Thursday, February 2, 2012

Groundhogs and Candlemas Day

So Phil saw his shadow.  Oh well.  A couple years ago he bit the guy that pulled him out - I sympathized with Phil.

"You woke me up for THIS?!"

David over at Musings Over a Pint reminded readers yesterday that Feb. 1 is St. Brigid of Ireland's Feast Day.  Groundhog Day also has roots in Christian tradition - it is also Candlemas Day.

From an article at Accuweather today:
At least as early as the 4th century A.D., Christians in Jerusalem were celebrating the ritual purification of Mary on Feb. 2, 40 days after the birth of Jesus. By the 5th century A.D., it was custom to light candles on this day. On Feb. 2, the clergy would bless candles - symbols of Christ and His association with light - and distribute them to the faithful, who placed one in each window of their home. This important Christian holiday came to be known as Candlemas Day. Not surprisingly, early Christians were well aware that Candlemas Day fell midway between the winter solstice and the vernal equinox. The weather on this day was as important to them as it was to the ancient Celts.
American Origins
When German settlers arrived in America in the 1700s, they brought with them their Old World beliefs about Candlemas Day, including the idea that if a hibernating animal saw its shadow on Feb. 2, winter would last another six weeks. German settlers in Pennsylvania - known as the Pennsylvania Dutch - found groundhogs living in burrows all over the countryside. These winter hibernators were considered as knowledgeable about the weather as the badgers and hedgehogs of Germany. The earliest American reference to Groundhog Day was written on Feb. 4, 1841, by a Pennsylvania storekeeper named James Morris. In his diary he wrote, "Last Tuesday, the 2nd, was Candlemas Day, the day on which, according to the Germans, the groundhog peeps out of his winter quarters, and if he sees his shadow, he pops back for another six-weeks nap, but if the day be cloudy, he remains out, as the weather is to be moderate." There was also a popular American saying in the 1800s that went, "If the sun shines on Groundhog Day, half the fuel and half the hay." This means that if the weather is fair on Feb. 2, the second half of winter will be as long and cold as the first, so if you don't have at least half your wood and hay left, there will be lean times ahead for your family and livestock.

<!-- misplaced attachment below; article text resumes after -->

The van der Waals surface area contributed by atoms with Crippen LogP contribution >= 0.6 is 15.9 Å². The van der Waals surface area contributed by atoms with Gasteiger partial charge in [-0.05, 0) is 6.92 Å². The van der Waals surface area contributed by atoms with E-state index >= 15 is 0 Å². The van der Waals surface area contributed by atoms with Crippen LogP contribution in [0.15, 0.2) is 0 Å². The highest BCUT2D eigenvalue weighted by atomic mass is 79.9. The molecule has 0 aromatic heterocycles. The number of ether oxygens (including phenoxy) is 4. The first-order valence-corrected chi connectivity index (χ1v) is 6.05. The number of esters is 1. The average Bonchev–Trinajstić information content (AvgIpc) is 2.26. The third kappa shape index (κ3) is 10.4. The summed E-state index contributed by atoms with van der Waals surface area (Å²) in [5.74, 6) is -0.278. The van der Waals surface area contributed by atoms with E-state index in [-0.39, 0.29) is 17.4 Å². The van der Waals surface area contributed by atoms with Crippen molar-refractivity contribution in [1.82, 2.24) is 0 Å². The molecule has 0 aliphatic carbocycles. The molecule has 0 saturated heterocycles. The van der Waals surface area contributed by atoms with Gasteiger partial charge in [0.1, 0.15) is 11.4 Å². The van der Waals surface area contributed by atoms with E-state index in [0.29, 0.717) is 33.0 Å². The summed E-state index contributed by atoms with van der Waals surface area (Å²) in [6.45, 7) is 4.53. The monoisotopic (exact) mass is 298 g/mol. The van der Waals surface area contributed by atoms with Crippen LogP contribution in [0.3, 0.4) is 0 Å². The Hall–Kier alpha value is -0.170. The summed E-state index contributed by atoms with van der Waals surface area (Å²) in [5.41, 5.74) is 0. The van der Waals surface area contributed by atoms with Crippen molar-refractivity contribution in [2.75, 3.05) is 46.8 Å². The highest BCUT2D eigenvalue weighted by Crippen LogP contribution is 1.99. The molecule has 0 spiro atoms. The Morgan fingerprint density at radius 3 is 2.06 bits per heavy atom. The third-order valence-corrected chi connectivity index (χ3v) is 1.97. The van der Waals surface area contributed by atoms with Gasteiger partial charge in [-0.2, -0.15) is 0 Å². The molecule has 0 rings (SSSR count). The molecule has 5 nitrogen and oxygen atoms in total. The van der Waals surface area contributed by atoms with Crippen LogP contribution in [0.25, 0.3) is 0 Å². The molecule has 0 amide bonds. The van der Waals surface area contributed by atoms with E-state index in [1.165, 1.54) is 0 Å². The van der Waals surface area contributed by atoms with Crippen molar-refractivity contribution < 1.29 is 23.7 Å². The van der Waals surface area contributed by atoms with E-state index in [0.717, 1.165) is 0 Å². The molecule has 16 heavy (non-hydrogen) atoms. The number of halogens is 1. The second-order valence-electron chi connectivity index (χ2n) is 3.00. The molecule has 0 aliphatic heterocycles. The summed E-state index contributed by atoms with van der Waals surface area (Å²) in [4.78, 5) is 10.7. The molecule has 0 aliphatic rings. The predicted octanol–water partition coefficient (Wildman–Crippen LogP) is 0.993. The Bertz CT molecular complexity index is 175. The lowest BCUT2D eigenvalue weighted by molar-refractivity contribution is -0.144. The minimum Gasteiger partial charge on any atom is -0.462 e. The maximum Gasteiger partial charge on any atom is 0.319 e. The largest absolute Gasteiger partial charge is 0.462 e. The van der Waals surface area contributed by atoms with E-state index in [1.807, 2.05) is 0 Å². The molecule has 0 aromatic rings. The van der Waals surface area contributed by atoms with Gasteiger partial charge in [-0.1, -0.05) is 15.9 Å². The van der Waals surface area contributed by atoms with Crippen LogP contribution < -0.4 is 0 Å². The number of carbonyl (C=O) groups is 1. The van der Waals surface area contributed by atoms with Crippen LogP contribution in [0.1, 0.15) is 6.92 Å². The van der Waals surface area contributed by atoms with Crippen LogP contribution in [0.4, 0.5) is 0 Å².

So happy Candlemas Day to all!


  1. Being from the South, Groundhog's Day always seemed like a foreign concept. I mean, I've heard about it all my life. But six more weeks of Winter in south Georgia is laughable considering Winter was only 3 weeks long to begin with.

  2. @NFO - Thanks!

    @Andy - Llast time I went to concert of favorite Celtic rock band Coyote Run the lead said he told a long joke at concert in Scotland about Groundhog Day. Only to realize after it fell flat that Scotland doesn't HAVE a Groundhog Day.